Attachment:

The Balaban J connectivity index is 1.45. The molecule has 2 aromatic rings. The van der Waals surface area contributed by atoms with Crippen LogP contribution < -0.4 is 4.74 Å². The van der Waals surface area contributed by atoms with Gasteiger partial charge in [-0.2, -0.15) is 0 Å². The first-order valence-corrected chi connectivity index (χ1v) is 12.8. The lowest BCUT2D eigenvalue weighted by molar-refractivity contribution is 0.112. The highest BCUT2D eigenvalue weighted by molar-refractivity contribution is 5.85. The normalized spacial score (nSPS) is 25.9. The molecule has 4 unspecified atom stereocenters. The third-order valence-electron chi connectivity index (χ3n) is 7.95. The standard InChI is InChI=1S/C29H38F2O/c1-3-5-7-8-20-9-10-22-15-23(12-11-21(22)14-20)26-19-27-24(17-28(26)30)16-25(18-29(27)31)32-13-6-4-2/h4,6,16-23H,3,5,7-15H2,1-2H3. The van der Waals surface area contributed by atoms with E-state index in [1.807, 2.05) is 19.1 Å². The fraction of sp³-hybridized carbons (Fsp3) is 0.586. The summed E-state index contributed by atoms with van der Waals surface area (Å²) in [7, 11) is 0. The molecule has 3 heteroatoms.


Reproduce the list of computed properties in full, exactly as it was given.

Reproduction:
The Balaban J connectivity index is 1.45. The molecule has 2 aromatic rings. The van der Waals surface area contributed by atoms with Crippen LogP contribution < -0.4 is 4.74 Å². The van der Waals surface area contributed by atoms with Gasteiger partial charge in [-0.2, -0.15) is 0 Å². The first-order valence-corrected chi connectivity index (χ1v) is 12.8. The lowest BCUT2D eigenvalue weighted by molar-refractivity contribution is 0.112. The highest BCUT2D eigenvalue weighted by molar-refractivity contribution is 5.85. The normalized spacial score (nSPS) is 25.9. The molecule has 4 unspecified atom stereocenters. The third-order valence-electron chi connectivity index (χ3n) is 7.95. The standard InChI is InChI=1S/C29H38F2O/c1-3-5-7-8-20-9-10-22-15-23(12-11-21(22)14-20)26-19-27-24(17-28(26)30)16-25(18-29(27)31)32-13-6-4-2/h4,6,16-23H,3,5,7-15H2,1-2H3. The van der Waals surface area contributed by atoms with E-state index in [1.807, 2.05) is 19.1 Å². The fraction of sp³-hybridized carbons (Fsp3) is 0.586. The summed E-state index contributed by atoms with van der Waals surface area (Å²) in [7, 11) is 0. The molecule has 3 heteroatoms.